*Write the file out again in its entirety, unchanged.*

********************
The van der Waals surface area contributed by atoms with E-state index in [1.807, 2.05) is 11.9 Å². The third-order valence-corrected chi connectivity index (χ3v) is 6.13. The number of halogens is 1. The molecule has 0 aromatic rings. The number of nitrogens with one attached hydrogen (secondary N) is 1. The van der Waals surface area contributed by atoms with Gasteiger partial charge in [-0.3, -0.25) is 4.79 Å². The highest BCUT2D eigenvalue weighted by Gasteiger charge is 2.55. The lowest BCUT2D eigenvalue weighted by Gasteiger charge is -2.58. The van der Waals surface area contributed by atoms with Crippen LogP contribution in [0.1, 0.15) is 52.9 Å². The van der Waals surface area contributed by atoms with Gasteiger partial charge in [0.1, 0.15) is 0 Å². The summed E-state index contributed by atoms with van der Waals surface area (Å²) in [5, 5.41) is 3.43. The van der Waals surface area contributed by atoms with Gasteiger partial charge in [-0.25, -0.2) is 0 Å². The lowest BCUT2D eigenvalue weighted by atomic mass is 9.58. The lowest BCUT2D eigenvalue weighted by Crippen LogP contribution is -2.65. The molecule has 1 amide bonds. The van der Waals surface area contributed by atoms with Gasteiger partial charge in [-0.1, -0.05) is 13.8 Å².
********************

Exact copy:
The van der Waals surface area contributed by atoms with E-state index in [1.807, 2.05) is 11.9 Å². The third-order valence-corrected chi connectivity index (χ3v) is 6.13. The number of halogens is 1. The molecule has 0 aromatic rings. The number of nitrogens with one attached hydrogen (secondary N) is 1. The van der Waals surface area contributed by atoms with Gasteiger partial charge in [-0.3, -0.25) is 4.79 Å². The highest BCUT2D eigenvalue weighted by Gasteiger charge is 2.55. The lowest BCUT2D eigenvalue weighted by Gasteiger charge is -2.58. The van der Waals surface area contributed by atoms with Crippen LogP contribution in [0.1, 0.15) is 52.9 Å². The van der Waals surface area contributed by atoms with Gasteiger partial charge in [0.1, 0.15) is 0 Å². The summed E-state index contributed by atoms with van der Waals surface area (Å²) in [5, 5.41) is 3.43. The van der Waals surface area contributed by atoms with Gasteiger partial charge in [-0.25, -0.2) is 0 Å². The lowest BCUT2D eigenvalue weighted by atomic mass is 9.58. The lowest BCUT2D eigenvalue weighted by Crippen LogP contribution is -2.65. The molecule has 1 amide bonds. The van der Waals surface area contributed by atoms with Gasteiger partial charge in [-0.1, -0.05) is 13.8 Å².